Hundreds of cases tossed out amid exposed corruption within BRPD

District Attorney forced to throw out hundreds of cases due to corruption investigation within BRPD narcotics unit

BATON ROUGE, La. (WAFB) - The arrests of two officers within BRPD’s Narcotics Division have left prosecutors looking into just how many people with drug and weapons charges were wrongly charged or convicted and the evidence gathered so far indicates there’s likely a lot more to surface.

In recent weeks, District Attorney Hilar Moore has been dropping charges against any defendant whose pending cases are linked to the two officers within the BRPD Narcotics Division who were arrested earlier this year. The current number is now at 640 cases. Officer Jerimiah Ardoin was arrested for purchasing stolen electronics. Then, Officer Jason Acree was accused of stealing drugs that were seized as evidence and was later booked on a charge of possession with intent to distribute.

“This is just part of the experience of being within the criminal justice system; there are some bad apples,” said Jarrett Ambeau, a criminal defense attorney. “And those people who are in the positions of power that officers have and are a bad apple, you affect the liberty of individuals every single day.”


He stated there’s a big distinction between taking the stand and saying something that’s not true versus officers doing illegal and sneaky things on the job.

“The reason those are different is that taking the stand and saying something that’s not true can be dealt with in the courtroom and on a case-by-case basis. But when you start to have a lack of faith in the way that someone is behaving on the street, that causes serious problems because now you have defendants coming into court facing evidence that’s not actually true,” Ambeau explained.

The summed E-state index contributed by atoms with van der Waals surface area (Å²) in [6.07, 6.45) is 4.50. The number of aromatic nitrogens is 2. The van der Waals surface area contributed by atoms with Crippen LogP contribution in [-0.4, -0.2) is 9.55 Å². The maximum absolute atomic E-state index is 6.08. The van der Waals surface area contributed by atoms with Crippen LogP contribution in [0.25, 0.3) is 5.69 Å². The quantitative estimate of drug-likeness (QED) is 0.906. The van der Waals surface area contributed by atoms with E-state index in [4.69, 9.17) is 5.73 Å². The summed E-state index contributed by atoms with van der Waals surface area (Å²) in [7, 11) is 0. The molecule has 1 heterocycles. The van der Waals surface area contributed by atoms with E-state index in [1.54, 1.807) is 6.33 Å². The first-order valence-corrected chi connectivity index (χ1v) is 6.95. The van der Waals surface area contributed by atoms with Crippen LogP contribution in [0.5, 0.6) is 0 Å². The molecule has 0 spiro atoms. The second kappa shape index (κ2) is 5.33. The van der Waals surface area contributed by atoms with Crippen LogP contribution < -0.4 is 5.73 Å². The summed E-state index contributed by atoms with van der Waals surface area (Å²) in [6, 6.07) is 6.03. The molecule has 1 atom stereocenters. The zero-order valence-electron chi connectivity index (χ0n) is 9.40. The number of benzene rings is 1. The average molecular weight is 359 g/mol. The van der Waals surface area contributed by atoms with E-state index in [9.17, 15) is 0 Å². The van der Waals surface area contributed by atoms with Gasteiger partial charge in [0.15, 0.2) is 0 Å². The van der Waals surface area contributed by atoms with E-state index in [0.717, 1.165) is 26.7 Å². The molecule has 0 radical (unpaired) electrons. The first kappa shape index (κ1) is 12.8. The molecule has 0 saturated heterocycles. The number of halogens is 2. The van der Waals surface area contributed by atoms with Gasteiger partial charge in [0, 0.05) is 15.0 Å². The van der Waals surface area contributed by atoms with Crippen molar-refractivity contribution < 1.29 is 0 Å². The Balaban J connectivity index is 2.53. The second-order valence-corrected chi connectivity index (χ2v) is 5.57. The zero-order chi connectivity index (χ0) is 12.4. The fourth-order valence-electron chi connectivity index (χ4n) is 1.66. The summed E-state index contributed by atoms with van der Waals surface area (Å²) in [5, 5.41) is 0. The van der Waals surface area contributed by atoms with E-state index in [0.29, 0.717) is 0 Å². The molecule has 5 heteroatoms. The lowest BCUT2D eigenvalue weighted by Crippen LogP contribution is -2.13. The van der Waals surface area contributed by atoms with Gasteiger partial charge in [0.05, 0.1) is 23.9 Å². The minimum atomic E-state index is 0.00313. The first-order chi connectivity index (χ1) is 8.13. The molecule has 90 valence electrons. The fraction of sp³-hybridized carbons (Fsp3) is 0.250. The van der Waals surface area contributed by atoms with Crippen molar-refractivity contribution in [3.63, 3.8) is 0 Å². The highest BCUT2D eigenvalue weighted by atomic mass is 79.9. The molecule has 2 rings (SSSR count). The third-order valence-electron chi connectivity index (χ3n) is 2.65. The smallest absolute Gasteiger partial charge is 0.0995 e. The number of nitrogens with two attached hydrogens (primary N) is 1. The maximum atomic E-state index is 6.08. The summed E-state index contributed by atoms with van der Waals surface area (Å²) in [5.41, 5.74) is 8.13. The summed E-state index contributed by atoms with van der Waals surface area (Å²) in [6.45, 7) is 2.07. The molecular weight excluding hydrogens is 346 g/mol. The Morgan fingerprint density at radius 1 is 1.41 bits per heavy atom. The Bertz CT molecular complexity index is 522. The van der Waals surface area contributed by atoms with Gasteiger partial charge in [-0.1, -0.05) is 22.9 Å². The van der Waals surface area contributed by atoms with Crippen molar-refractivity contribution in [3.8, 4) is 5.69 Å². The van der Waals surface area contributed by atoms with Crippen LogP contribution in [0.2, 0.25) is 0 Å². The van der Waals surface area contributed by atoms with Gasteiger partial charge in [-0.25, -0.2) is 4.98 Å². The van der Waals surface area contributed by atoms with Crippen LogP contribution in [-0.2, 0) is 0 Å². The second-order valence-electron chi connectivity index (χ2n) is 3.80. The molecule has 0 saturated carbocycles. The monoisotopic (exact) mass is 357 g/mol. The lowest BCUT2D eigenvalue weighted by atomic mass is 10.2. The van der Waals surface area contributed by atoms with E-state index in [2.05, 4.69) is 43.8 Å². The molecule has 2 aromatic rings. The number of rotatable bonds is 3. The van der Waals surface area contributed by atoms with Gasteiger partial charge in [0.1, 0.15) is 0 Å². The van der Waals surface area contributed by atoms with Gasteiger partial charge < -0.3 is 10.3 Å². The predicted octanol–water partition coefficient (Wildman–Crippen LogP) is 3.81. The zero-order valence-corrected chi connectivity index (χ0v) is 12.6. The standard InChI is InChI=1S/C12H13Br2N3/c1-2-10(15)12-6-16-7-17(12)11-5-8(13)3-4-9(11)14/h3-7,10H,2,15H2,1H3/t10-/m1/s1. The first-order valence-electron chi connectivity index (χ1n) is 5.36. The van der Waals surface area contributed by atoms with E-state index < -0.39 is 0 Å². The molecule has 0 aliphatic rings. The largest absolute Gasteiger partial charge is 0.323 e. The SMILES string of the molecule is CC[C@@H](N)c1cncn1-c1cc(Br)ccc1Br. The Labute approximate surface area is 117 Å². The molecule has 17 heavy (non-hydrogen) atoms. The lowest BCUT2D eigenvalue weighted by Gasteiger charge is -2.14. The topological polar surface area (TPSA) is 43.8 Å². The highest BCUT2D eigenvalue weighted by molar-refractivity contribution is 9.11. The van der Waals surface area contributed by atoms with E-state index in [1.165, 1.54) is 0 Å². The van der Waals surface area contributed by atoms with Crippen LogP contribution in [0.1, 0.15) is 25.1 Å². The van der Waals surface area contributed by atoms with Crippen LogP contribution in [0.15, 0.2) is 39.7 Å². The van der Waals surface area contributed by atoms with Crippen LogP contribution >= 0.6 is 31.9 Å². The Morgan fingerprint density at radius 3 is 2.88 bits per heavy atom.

In a memo written by Ardoin, he alleged more widespread corruption in the narcotics division, claiming some of his fellow officers routinely stopped and searched Black people without any probable cause, planted drugs on people, and coerced prostitutes into setting up drug dealers.

“When something like this happens and, it’s generally harmful to the whole system, it’s even more so to those suffering bias under the system,” Ambeau added.

Since those two arrests, four high-ranking narcotics officers have been reassigned to uniform patrol and the division has undergone a significant review of its personnel but Ambeau said more needs to be done in order to maintain the public’s trust.

“I think you prosecute the officers that took part in illegal activity, I think you definitely do that. You drop the cases that need to be dropped, you dismiss the cases that are based on their behavior, and then lastly, you do exactly what they’ve done - you remake the department,” Ambeau pointed out.

He said letting situations like this occur without any consequence would ultimately end any faith the public has in the police department.

“We want police officers to take a stand and tell the truth and if they’re willing to take a stand and lie, if they’re willing to undertake illegal activity on the street to frame people, then that is fundamentally not who we are or how our criminal justice system works and when you do that, your liberty can be taken just as easy as mine,” Ambeau explained.

Ardoin and Acree are both currently on administrative leave pending the outcome of their cases.

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